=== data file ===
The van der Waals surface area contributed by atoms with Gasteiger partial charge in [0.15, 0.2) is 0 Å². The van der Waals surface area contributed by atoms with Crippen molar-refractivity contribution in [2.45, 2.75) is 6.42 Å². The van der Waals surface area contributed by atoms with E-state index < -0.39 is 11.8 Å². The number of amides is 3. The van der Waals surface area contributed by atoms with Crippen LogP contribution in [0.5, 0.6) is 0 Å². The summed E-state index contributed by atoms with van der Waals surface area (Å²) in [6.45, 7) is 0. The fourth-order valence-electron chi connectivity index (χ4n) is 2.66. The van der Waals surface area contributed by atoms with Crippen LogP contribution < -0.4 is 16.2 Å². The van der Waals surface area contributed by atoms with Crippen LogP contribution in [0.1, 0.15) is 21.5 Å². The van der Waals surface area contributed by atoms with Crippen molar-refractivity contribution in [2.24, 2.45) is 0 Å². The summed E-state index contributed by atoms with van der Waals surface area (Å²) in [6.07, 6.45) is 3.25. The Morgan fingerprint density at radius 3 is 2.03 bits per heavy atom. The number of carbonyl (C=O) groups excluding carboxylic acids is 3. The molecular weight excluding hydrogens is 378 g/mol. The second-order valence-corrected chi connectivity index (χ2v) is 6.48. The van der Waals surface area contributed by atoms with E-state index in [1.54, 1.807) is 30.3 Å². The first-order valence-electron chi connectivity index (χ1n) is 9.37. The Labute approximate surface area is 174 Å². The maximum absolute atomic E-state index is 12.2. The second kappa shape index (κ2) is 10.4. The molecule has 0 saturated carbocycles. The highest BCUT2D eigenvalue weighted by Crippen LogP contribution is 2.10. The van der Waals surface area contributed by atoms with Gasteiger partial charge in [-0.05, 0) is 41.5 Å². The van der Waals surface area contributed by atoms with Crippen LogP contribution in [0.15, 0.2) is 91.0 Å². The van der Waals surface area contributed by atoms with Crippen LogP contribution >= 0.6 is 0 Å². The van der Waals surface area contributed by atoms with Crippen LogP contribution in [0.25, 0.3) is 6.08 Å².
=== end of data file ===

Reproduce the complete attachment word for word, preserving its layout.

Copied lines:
The van der Waals surface area contributed by atoms with Gasteiger partial charge in [0.15, 0.2) is 0 Å². The van der Waals surface area contributed by atoms with Crippen molar-refractivity contribution in [2.45, 2.75) is 6.42 Å². The van der Waals surface area contributed by atoms with E-state index < -0.39 is 11.8 Å². The number of amides is 3. The van der Waals surface area contributed by atoms with Crippen LogP contribution in [0.5, 0.6) is 0 Å². The summed E-state index contributed by atoms with van der Waals surface area (Å²) in [6.45, 7) is 0. The fourth-order valence-electron chi connectivity index (χ4n) is 2.66. The van der Waals surface area contributed by atoms with Crippen LogP contribution < -0.4 is 16.2 Å². The van der Waals surface area contributed by atoms with Crippen LogP contribution in [0.1, 0.15) is 21.5 Å². The van der Waals surface area contributed by atoms with Crippen molar-refractivity contribution in [2.24, 2.45) is 0 Å². The summed E-state index contributed by atoms with van der Waals surface area (Å²) in [6.07, 6.45) is 3.25. The Morgan fingerprint density at radius 3 is 2.03 bits per heavy atom. The number of carbonyl (C=O) groups excluding carboxylic acids is 3. The molecular weight excluding hydrogens is 378 g/mol. The second-order valence-corrected chi connectivity index (χ2v) is 6.48. The van der Waals surface area contributed by atoms with E-state index in [1.54, 1.807) is 30.3 Å². The first-order valence-electron chi connectivity index (χ1n) is 9.37. The Labute approximate surface area is 174 Å². The maximum absolute atomic E-state index is 12.2. The second kappa shape index (κ2) is 10.4. The molecule has 0 saturated carbocycles. The highest BCUT2D eigenvalue weighted by Crippen LogP contribution is 2.10. The van der Waals surface area contributed by atoms with Gasteiger partial charge in [-0.05, 0) is 41.5 Å². The van der Waals surface area contributed by atoms with Crippen LogP contribution in [0.15, 0.2) is 91.0 Å². The van der Waals surface area contributed by atoms with Crippen LogP contribution >= 0.6 is 0 Å². The van der Waals surface area contributed by atoms with Crippen LogP contribution in [0.25, 0.3) is 6.08 Å².